Changing laws mean changing employment applications and background checking processes and procedures. From inclusion of "genetic information" in the application's EEO statement, to ensuring the convictions section does not run afoul of various "ban the box" rules (which prohibit employers from asking about convictions at certain points during the hiring process), employers must be careful that their employment applications do not get them into trouble.
Many employment applications ask about an applicant's criminal history. A few states and cities around the country have enacted "ban the box" laws that prohibit employers from inquiring about criminal history (including asking if the applicant has ever been convicted of any crime) during the application process. Some, such as Massachusetts, simply restrict employers from making such an inquiry at the pre-interview stage (i.e., on the application). Others, such as Philadelphia, Pennsylvania, have enacted laws banning such inquiries during the entire "application process," which ends only when the employer has "accepted [the applicant's] employment application." "Ban the box" legislation has also been introduced in New York State. While many existing "ban the box" laws apply only to public employment, some apply to private employers as well.
Finally, even in states that have not "banned the box," pursuant to applicable law, employers are limited in the type of information that can be inquired about, or reviewed in connection with, an application for employment. For example, many states prohibit employers from inquiring about (or from taking action based on) arrests; convictions that have been expunged, annulled, or erased; or even actual convictions if they do not specifically relate to the job being applied for. In any event, you should check the applicable law on these points in all jurisdictions where you hire employees to ensure that your employment applications and hiring practices are up to date.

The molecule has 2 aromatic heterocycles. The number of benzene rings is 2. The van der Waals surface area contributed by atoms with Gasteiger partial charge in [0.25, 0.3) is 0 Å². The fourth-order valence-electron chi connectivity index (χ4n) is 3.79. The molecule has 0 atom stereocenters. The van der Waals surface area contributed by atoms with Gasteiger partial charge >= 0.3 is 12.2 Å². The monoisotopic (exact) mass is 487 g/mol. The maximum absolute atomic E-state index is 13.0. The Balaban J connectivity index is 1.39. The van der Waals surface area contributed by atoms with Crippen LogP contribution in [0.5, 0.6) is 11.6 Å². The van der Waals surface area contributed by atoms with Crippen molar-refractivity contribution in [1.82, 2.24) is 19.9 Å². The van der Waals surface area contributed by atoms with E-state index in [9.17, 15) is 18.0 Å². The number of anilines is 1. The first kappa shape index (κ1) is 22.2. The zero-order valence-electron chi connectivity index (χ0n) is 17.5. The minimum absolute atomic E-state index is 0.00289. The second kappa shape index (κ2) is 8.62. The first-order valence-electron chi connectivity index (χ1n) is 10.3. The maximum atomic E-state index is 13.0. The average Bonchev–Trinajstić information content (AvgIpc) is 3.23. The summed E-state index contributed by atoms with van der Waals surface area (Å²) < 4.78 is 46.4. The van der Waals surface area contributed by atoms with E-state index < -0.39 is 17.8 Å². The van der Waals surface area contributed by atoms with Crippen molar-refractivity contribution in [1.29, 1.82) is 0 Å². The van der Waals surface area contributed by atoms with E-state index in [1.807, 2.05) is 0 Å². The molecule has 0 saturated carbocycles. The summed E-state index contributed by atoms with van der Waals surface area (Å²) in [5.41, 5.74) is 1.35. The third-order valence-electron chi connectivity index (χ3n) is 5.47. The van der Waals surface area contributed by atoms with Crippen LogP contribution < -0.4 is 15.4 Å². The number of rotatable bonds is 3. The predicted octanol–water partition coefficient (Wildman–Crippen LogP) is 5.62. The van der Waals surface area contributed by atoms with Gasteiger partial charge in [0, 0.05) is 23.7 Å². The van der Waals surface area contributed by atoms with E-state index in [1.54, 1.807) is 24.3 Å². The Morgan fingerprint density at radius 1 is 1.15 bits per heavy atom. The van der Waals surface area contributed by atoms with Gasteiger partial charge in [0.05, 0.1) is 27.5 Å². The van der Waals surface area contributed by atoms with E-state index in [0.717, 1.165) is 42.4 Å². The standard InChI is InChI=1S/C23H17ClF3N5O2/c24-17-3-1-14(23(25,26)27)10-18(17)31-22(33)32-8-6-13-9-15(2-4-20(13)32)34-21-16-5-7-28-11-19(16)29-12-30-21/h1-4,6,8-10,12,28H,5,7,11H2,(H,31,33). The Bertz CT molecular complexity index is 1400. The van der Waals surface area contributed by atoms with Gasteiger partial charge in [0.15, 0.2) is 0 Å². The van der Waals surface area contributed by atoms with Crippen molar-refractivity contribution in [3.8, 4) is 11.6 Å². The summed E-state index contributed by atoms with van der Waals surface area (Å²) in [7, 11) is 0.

Further, as you are likely aware, pursuant to the federal Fair Credit Reporting Act ("FCRA"), prior to using a third party to perform a background check, employers must obtain authorization from applicants. This authorization form must be a separate document, and not simply part of the employment application. Various states also have their own fair credit laws, which may include other requirements, sometimes with respect to the wording on the authorization form, whether the applicant must be given the option to obtain a copy of any background check information received by the employer, or whether additional information must be provided to the employee when the company decides to take action against the applicant (i.e., a decision not to hire).
Further, as Epstein Becker Green attorney Frank Morris reported last month, the FCRA was amended to include certain rules about the use of credit information in hiring decisions. In addition, several states, such as Hawaii, Illinois, Oregon, and Washington, have enacted legislation limiting the right of employers to use an applicant's credit history in hiring decisions. Several other states have similar legislation pending, as does the United States, in the form of the Equal Employment for All Act, which was introduced in 2010, and again in 2011.